By now, as we enter the fourth installation of the American Horror Story franchise, everything Ryan Murphy puts on the screen has become the norm. With any show, there’s an understandable struggle to keep storylines feeling new from season to season, but Murphy’s unique twists and memorable characters add an extra level of difficulty. When you start off really weird, how do you keep getting weirder without it becoming desperate or laughable? For Murphy, the answer is: you get freaky — really, really freaky.
Quite literally, in this case, as Season 4 revolves around an actual freak show. Set in Jupiter, Florida in 1952, Freak Show centers on a group of performers in one of the last surviving freak shows in America and their attempts to keep it going when the odds are against them. But this is all inconsequential, really; as its viewers know, the overarching plot isn’t important in American Horror Story, as the seasons often deviate from the premiere episode. The episodes tend to make sharp detours to explore different routes, sometimes resulting in an intriguing story and sometimes blowing up the premise and becoming a total mess — like last year’s promising Coven.
What matters more in American Horror Story are the bizarre characters, the stunning visuals, the creepy horror twists, and the way the show likes to blur the line between what’s actual entertainment and what is just plain disgust. Freak Show has all of these elements in the first two episodes. These two hours are more show than tell, concerned with gawking at this parade of freaks while humanizing them in a very explicit “We’re people too!” way. And yes: They are people, but, as Murphy and co. make clear, they are definitely also for us to gawk at.
The freak show is made up of “the strange, the weird, the bizarre, the unusual,” and Freak Show doesn’t pull punches. They are what you’d expect from your basic carny show, but the makeup and costume design are fantastic, breathing life into these basic characters: there is obviously a bearded lady (Kathy Bates); a set conjoined twins, both played by Sarah Paulson and often framed inventively, with one head practically floating at a canted angle in the corner of the screen, placing the focus on one sister while deliberately pulling focus away from the other; a boy with deformed hands nicknamed Lobster Boy (AHS favorite Evan Peters) who, predictably, gets the sort of grossly funny sex scene that this series loves; The Incredible Three-Breasted Woman (Angela Bassett), who demands more screen time; and so on.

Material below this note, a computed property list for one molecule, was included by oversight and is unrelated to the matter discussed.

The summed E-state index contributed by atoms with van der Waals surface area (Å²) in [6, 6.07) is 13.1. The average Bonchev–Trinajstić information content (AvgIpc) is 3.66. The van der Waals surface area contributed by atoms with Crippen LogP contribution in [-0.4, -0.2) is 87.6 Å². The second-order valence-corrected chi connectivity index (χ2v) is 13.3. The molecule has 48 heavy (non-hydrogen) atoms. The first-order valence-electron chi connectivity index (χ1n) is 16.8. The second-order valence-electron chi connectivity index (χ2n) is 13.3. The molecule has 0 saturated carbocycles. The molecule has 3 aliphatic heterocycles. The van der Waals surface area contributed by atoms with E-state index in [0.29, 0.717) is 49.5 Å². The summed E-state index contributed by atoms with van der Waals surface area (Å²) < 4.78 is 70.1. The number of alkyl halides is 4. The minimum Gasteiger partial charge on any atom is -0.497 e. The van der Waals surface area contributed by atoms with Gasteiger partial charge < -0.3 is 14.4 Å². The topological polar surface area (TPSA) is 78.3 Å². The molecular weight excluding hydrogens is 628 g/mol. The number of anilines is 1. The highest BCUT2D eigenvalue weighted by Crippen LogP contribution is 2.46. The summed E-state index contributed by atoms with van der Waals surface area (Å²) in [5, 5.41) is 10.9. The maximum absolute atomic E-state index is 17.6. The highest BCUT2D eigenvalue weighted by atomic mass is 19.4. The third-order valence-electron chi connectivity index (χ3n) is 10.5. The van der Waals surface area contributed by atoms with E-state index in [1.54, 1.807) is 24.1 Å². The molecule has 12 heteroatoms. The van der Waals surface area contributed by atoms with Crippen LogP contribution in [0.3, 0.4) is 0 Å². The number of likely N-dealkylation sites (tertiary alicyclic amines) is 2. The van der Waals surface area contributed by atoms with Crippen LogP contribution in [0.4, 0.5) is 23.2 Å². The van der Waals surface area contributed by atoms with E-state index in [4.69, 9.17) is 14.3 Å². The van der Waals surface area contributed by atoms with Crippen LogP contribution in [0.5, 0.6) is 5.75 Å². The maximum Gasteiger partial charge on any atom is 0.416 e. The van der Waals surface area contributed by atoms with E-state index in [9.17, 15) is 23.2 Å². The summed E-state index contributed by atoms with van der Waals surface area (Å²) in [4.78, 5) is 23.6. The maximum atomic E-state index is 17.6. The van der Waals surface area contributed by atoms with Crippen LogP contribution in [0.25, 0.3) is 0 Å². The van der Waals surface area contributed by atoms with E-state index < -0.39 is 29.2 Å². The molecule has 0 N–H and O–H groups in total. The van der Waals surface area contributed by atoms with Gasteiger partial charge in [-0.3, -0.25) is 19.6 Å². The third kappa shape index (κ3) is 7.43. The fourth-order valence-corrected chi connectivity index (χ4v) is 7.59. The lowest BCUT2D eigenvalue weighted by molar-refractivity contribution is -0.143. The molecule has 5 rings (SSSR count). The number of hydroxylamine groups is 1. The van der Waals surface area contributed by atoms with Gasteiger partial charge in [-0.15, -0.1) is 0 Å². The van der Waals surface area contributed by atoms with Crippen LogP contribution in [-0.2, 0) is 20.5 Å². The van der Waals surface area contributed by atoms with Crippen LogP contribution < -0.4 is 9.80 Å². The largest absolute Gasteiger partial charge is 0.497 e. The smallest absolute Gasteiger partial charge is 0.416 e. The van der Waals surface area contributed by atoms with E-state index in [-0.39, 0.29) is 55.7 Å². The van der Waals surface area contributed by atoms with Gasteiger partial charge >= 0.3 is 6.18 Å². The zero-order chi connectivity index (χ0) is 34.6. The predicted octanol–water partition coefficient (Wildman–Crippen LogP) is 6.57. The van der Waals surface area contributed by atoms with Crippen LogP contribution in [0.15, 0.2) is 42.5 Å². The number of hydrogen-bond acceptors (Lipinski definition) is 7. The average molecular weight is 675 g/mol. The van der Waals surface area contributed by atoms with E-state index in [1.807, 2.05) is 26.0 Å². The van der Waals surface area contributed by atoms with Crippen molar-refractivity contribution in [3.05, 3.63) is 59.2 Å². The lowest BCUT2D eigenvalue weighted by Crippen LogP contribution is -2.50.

Unfortunately, the characters and the setting — exteriors that are sprawling, dusty, and covered in leaves; interiors that are meticulously detailed and impressively symmetrical, with color palettes that almost simultaneously brighten and darken the rooms — remain far more interesting the actual narrative. The plot about the “freaks” trying to keep their carnival is underwritten, so far, so there isn’t much to become invested in even though it ties in with their desire to be included, rather than seen as monsters. Subtlety isn’t Murphy’s, or American Horror Story‘s, strong point, so Lobster Boy gives sweeping speeches like, “All we ever wanted was a place where we could feel safe and be just the way we are,” and rallying cries like, “We’re going to have to rise up and take it!” Combine this with segregation metaphors and it becomes a little too desperate and too easy.
Yet there are still plenty of reasons to keep watching. American Horror Story is almost always an entertaining time, because when it gets bad — and it often gets very, very bad — it’s hilarious to watch the show go completely off the rails. When it’s good, it’s one of the most interesting shows on television. As mentioned, the characters (and the actors behind them) are all perfectly campy, and most are comfortable enough with Murphy by now to know how to deliver the type of performance that will drive the show. There’s also a homicidal clown killing citizens, and he’s absolutely terrifying — he’s disgusting to look at, and the close-ups on his sinister smile are possibly the scariest images that American Horror Story has ever provided.
When Freak Show goes full camp, it’s almost breathtakingly ridiculous in a good way, such as the musical numbers within the episodes — freakish renditions of David Bowie’s “Life on Mars?” and Fiona Apple’s “Criminal.” That’s when the show is the best: surprising, joyfully freaky, and wholly unique. If only the rest of each episode lived up to those scenes.